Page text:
Researchers at McGill University and the Research Institute of the McGill University Health Centre (RI-MUHC) have found that the popular puzzle game Tetris can be used to treat adult amblyopia, commonly known as "lazy eye." The method of treatment is drastically different because normally treatments involve patching one eye to make the uncovered eye work harder. Using Tetris, researchers found that both are used to work together to keep up with the fast-paced puzzle game.
Children and teens with autism spectrum disorder (ASD) use screen-based media, such as television and video games, more often than their typically developing peers and are more likely to develop problematic video game habits, according to research conducted by Micah Mazurek, an assistant professor of health psychology and a clinical child psychologist at the University of Missouri.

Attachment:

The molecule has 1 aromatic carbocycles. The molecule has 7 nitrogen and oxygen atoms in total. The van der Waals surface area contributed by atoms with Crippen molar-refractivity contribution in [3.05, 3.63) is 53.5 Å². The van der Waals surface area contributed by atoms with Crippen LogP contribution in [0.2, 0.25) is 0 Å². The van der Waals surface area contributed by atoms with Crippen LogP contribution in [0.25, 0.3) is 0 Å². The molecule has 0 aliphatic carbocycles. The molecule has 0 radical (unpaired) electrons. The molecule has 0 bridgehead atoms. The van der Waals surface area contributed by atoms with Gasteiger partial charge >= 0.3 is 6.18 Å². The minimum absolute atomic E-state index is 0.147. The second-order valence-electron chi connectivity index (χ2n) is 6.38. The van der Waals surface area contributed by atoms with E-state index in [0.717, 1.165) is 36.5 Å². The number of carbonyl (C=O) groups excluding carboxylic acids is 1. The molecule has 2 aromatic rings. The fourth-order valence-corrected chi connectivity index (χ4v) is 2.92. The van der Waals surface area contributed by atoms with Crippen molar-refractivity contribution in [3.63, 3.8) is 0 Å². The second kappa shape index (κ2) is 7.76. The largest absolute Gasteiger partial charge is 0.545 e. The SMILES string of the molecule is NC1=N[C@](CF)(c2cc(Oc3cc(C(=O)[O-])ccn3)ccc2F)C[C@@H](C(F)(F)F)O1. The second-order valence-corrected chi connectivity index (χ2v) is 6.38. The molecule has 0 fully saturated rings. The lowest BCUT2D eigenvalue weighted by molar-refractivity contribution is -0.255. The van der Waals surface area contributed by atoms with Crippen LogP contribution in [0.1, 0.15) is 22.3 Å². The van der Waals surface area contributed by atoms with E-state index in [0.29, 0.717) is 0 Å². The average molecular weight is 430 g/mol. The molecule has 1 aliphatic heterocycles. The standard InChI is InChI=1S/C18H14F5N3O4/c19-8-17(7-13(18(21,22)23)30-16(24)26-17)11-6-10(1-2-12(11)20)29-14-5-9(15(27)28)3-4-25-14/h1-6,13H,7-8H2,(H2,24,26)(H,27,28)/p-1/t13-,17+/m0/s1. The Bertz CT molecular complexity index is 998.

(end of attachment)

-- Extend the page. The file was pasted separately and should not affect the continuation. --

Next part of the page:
The AbleGamers Foundation has won two award from the Multiple Sclerosis Society (MS Society) for its work on creating guidelines that aid game developers in making their games easier to use for those with various physical disabilities. The MS society has awarded the AbleGamers Foundation two awards including the da Vinci award for best product in communication/educational aids for its Includification game accessibility guidelines, and the Leo for People’s Choice.